She’s arguably one of the finest singers and one of the most iconic faces in American music history, having been performing for over fifty years – but this week, Aretha Franklin, commonly nicknamed the Queen of Soul, announced that she would be retiring from music to be able to spend more time with her family. The legendary soul singer, whose hits ‘Respect’, ‘I Say a Little Prayer’ and ‘Natural Woman’, is widely regarded as one of the powerful voices of her generation – and is also seen as a pivotal figure for black pride during the mid to late 1960s. She was, in fact, decorated by Dr Martin Luther King at the height of her fame.
Franklin advised that she would be recording one final collection of songs with fellow soul legend Stevie Wonder before retiring from performing and recording for good – a move which will provide a fitting finale for over five decades of service to popular music. Franklin’s unique voice and fiery delivery made her into a star overnight under the wing of Atlantic Records in the 1960s, who helped to put the soul singer on the map for years to come. It’s during this time that Franklin produced some of her best-known songs, many of which have continued to receive airplay and tributes across the years.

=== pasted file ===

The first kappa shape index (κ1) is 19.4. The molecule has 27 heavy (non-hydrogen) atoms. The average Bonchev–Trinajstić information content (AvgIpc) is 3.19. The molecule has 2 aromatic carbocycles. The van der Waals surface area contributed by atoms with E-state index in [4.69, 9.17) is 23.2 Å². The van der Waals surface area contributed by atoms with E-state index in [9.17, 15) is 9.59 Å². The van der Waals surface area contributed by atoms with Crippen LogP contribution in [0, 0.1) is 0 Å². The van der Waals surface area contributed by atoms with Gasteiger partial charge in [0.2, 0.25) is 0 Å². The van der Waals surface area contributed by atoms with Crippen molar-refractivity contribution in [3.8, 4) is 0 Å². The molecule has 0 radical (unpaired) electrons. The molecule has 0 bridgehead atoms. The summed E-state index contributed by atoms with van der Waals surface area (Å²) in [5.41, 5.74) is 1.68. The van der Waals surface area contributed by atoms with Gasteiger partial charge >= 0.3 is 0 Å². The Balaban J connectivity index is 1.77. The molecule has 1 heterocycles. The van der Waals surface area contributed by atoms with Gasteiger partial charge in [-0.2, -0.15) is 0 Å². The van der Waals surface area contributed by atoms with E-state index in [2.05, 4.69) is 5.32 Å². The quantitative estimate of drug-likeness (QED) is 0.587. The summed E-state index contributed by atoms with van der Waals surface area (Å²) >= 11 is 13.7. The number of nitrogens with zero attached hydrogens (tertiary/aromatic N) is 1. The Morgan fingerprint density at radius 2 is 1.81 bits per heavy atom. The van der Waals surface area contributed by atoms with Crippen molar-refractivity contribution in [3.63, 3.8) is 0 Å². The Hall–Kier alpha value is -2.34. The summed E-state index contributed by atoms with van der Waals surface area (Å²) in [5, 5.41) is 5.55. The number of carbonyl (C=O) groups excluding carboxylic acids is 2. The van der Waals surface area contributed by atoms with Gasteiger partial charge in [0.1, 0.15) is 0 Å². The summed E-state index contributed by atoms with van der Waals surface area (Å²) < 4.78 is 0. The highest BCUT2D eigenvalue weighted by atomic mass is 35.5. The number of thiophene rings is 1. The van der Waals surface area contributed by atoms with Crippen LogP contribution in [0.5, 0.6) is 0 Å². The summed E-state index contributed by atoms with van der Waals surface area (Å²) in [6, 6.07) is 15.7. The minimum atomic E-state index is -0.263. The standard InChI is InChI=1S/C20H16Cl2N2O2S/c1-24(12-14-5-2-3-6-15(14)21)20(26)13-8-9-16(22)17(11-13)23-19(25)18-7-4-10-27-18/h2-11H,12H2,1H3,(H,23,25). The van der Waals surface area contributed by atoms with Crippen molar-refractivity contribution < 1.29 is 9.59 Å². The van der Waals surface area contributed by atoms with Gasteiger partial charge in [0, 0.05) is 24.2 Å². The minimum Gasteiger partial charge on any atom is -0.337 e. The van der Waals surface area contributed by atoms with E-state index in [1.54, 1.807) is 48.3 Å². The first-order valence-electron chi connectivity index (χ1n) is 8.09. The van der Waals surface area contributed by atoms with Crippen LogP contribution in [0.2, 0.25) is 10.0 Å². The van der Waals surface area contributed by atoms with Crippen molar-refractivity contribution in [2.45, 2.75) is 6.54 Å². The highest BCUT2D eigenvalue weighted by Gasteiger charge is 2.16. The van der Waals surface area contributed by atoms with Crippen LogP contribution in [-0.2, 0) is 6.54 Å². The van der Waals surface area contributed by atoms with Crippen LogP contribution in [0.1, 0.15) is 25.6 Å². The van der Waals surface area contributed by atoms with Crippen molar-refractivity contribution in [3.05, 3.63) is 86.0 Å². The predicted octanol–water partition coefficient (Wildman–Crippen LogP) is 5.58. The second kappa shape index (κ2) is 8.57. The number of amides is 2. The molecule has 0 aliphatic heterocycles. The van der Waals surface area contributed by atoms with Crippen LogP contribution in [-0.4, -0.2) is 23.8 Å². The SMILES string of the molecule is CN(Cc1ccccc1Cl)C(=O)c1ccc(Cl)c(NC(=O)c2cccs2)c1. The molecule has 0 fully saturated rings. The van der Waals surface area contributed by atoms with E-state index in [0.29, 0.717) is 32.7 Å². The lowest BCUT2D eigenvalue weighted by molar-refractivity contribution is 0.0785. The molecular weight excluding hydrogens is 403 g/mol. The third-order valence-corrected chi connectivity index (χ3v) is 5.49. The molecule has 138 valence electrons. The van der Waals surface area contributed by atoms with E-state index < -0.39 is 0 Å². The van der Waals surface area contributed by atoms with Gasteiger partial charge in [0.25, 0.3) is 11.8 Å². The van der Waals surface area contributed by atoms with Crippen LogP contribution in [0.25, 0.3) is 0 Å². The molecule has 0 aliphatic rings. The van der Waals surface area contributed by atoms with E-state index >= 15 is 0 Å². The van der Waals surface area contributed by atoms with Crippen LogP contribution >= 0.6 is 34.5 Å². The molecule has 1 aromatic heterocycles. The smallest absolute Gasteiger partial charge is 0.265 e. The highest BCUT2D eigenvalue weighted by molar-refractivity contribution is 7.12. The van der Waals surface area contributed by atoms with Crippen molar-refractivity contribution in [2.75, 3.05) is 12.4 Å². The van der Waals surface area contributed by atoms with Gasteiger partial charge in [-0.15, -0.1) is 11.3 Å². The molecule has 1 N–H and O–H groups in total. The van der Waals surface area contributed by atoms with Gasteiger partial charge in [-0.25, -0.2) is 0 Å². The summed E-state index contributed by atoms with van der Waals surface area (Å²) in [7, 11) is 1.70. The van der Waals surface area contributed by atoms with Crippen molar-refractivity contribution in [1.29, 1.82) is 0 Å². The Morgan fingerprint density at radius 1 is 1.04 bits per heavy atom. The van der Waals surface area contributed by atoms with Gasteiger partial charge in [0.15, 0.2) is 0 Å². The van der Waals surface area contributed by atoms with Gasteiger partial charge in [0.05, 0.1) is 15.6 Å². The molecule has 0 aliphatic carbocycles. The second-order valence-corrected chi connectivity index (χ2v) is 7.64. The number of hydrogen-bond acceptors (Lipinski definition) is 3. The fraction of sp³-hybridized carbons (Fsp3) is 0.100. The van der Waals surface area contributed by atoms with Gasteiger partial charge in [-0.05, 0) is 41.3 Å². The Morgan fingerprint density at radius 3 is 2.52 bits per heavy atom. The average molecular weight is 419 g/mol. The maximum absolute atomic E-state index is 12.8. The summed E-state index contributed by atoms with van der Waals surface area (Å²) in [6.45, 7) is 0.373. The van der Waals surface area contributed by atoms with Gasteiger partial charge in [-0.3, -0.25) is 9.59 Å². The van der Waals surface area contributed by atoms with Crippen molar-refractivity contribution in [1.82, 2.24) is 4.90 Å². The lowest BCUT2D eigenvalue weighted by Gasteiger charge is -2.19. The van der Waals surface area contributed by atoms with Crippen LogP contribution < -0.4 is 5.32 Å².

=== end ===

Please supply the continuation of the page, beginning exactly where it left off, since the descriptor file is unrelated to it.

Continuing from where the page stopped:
Franklin’s music took a further spike in popularity in the 1980s as she was heavily involved in the hit movie The Blues Brothers with John Belushi and Dan Aykroyd. The movie, a comic musical peppered with blues standards and original songs, saw Franklin take a pivotal scene in a laundromat, where she performed the number ‘Think’ in a brief segue among the movie’s more hectic action sequences. While she was one of many blues and soul legends to help bolster the film’s incredible personnel and soundtrack, it was a huge boost for her own career – allowing her to score big comeback hits in the 1980s with ‘Who’s Zoomin’ Who’, ‘Freeway of Love’ and, perhaps most notably, the smash ‘I Knew You Were Waiting (For Me)’ with the late George Michael.
It can hardly be argued that Franklin is a living legend and hugely important in the history of soul and popular music as a whole – meaning that her eventual retirement will be all the more saddening when it occurs. As a winner of seven consecutive Grammys and with over twenty number one hits in the US alone, it’s unlikely her star will ever fade entirely.